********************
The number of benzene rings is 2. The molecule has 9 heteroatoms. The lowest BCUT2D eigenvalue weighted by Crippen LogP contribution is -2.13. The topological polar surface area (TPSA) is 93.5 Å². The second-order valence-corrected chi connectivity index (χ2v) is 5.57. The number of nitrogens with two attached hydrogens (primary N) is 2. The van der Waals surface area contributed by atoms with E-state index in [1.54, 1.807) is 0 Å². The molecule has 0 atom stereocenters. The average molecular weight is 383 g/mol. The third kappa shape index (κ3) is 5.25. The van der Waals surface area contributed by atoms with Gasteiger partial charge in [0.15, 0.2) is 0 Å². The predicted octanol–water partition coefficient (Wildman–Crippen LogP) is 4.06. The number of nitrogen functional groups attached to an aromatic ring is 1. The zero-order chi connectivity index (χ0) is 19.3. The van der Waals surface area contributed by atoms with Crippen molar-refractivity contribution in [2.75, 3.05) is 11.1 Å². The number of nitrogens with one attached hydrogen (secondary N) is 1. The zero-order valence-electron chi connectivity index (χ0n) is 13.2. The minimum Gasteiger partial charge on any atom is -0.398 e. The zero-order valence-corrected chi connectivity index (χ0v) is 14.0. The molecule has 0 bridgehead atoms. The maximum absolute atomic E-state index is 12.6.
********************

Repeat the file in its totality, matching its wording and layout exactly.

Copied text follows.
The number of benzene rings is 2. The molecule has 9 heteroatoms. The lowest BCUT2D eigenvalue weighted by Crippen LogP contribution is -2.13. The topological polar surface area (TPSA) is 93.5 Å². The second-order valence-corrected chi connectivity index (χ2v) is 5.57. The number of nitrogens with two attached hydrogens (primary N) is 2. The van der Waals surface area contributed by atoms with E-state index in [1.54, 1.807) is 0 Å². The molecule has 0 atom stereocenters. The average molecular weight is 383 g/mol. The third kappa shape index (κ3) is 5.25. The van der Waals surface area contributed by atoms with Gasteiger partial charge in [0.15, 0.2) is 0 Å². The predicted octanol–water partition coefficient (Wildman–Crippen LogP) is 4.06. The number of nitrogen functional groups attached to an aromatic ring is 1. The zero-order chi connectivity index (χ0) is 19.3. The van der Waals surface area contributed by atoms with Crippen molar-refractivity contribution in [2.75, 3.05) is 11.1 Å². The number of nitrogens with one attached hydrogen (secondary N) is 1. The zero-order valence-electron chi connectivity index (χ0n) is 13.2. The minimum Gasteiger partial charge on any atom is -0.398 e. The zero-order valence-corrected chi connectivity index (χ0v) is 14.0. The molecule has 0 bridgehead atoms. The maximum absolute atomic E-state index is 12.6.